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He had Washington's habits of early rising, and close and methodical dispatch of business, never suffering the day to crowd upon the morrow." In private intercourse he was frank, noble, candid, and intelligent; in the hurry of business he was free from petulance, and had, we are told, "a winning blandness of manner that won the affections of his officers."

His campaigns in the Carolinas showed him to be a worthy disciple of Washington, keeping the war alive by his own persevering hope and inexhaustible energy, and, as it were, fighting almost without weapons. His great contest of generalship with the veteran Cornwallis, has insured for him a lasting renown.

"He was a great and good man!" was Washington's comprehensive eulogy on him; and in a letter to Lafayette he writes: "Greene's death is an event which has given such general concern, and is so much regretted by his numerous friends, that I can scarce persuade myself to touch upon it, even so far as to say that in him you lost a man who affectionately regarded, and was a sincere admirer of you.” 1

Other deaths pressed upon Washington's sensibility about the same time. That of General McDougall, who had served his country faithfully through the war, and since with equal fidelity in

1 We are happy to learn that a complete collection of the correspondence of General Greene is about to be published by his worthy and highly cultivated grandson, George Washington Greene. It is a work that, like Sparks' Writings of Washington, should form a part of every American library.



Congress. That, too, of Colonel Tench Tilghman, for a long time one of Washington's aidesde-camp, and "who left," writes he, "as fair a reputation as ever belonged to a human character." Thus," adds he, "some of the pillars of the Revolution fall. Others are mouldering by insensible degrees. May our country never want props to support the glorious fabric!"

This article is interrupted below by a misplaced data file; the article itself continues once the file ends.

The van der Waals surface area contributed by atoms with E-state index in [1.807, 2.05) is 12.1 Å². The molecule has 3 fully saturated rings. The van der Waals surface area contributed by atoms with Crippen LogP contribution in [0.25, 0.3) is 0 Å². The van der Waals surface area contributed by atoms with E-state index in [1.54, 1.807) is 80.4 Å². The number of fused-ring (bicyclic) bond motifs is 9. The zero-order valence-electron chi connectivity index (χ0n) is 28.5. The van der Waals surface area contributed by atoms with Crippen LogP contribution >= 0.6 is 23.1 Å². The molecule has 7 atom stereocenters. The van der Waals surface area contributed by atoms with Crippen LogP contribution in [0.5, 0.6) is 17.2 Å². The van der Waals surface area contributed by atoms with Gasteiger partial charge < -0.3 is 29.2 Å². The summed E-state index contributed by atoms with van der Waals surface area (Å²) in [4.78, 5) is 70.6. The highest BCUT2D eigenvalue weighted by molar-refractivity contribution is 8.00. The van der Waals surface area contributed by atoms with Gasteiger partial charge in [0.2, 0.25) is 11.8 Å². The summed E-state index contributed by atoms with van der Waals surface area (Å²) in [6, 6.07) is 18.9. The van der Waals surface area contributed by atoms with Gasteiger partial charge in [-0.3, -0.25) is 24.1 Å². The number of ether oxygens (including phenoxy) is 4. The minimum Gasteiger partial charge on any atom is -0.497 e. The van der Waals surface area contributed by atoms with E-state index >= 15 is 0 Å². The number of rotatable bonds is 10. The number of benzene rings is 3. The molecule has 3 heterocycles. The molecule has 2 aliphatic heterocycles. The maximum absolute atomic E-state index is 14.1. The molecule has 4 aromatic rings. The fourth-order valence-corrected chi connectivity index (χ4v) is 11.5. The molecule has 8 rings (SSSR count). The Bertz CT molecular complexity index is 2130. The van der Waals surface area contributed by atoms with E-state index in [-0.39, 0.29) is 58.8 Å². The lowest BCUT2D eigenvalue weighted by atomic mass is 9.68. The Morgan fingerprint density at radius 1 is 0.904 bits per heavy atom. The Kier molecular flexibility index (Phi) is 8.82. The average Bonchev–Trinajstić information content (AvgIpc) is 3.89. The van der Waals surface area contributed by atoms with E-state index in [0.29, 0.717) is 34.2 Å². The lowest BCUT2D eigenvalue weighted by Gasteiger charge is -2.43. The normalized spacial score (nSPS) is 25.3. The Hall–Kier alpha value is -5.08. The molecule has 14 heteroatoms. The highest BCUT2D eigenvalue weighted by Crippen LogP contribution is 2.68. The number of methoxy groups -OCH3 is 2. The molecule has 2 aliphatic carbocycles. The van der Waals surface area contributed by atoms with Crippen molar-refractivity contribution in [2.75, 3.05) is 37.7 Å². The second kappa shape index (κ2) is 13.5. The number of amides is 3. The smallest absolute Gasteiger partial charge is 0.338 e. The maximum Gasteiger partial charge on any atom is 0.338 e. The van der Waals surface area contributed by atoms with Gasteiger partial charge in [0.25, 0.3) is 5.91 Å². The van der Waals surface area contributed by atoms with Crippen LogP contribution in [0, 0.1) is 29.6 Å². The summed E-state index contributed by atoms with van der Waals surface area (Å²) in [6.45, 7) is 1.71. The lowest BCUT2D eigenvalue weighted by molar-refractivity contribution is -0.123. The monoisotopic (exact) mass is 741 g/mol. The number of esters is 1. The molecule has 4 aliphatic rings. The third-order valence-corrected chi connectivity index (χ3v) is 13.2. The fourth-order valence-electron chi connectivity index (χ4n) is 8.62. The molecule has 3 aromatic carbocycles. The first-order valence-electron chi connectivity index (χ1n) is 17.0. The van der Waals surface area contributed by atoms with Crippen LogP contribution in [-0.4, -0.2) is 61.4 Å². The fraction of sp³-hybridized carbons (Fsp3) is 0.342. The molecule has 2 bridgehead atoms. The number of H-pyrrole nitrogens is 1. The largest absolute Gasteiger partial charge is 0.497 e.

In his correspondence about this time with several of the French noblemen who had been his associates in arms, his letters breathe the spirit of peace which was natural to him; for war with him had only been a matter of patriotism and public duty.


To the Marquis de la Rouerie, who had so bravely but modestly fought under the title of Colonel Armand, he writes: "I never expect to draw my sword again. I can scarcely conceive the cause that would induce me to do it. My time is now occupied by rural amusements, in which I have great satisfaction; and my first wish is (although it is against the profession of arms, and would clip the wings of some of our young soldiers who are soaring after glory) to see the whole world in peace, and the inhabitants of it as one band of brothers, striving who should contribute most to the happiness of mankind."

So, also, in a letter to Count Rochambeau, dated July 31st, 1786: "It must give pleasure," writes he, "to the friends of humanity, even in this distant section of the globe, to find that the clouds which threatened to burst in a storm of war on Europe, have dissipated, and left a still



brighter horizon.

As the rage of conquest, which in times of barbarity stimulated nations to blood, has in a great measure ceased; as the objects which formerly gave birth to wars are daily diminishing; and as mankind are becoming more enlightened and humanized, I cannot but flatter myself with the pleasing prospect, that a more liberal policy and more pacific systems will take place amongst them. To indulge this idea affords a soothing consolation to a philanthropic mind; insomuch that, although it should be found an illusion, one would hardly wish to be divested of an error so grateful in itself and so innocent in its consequences."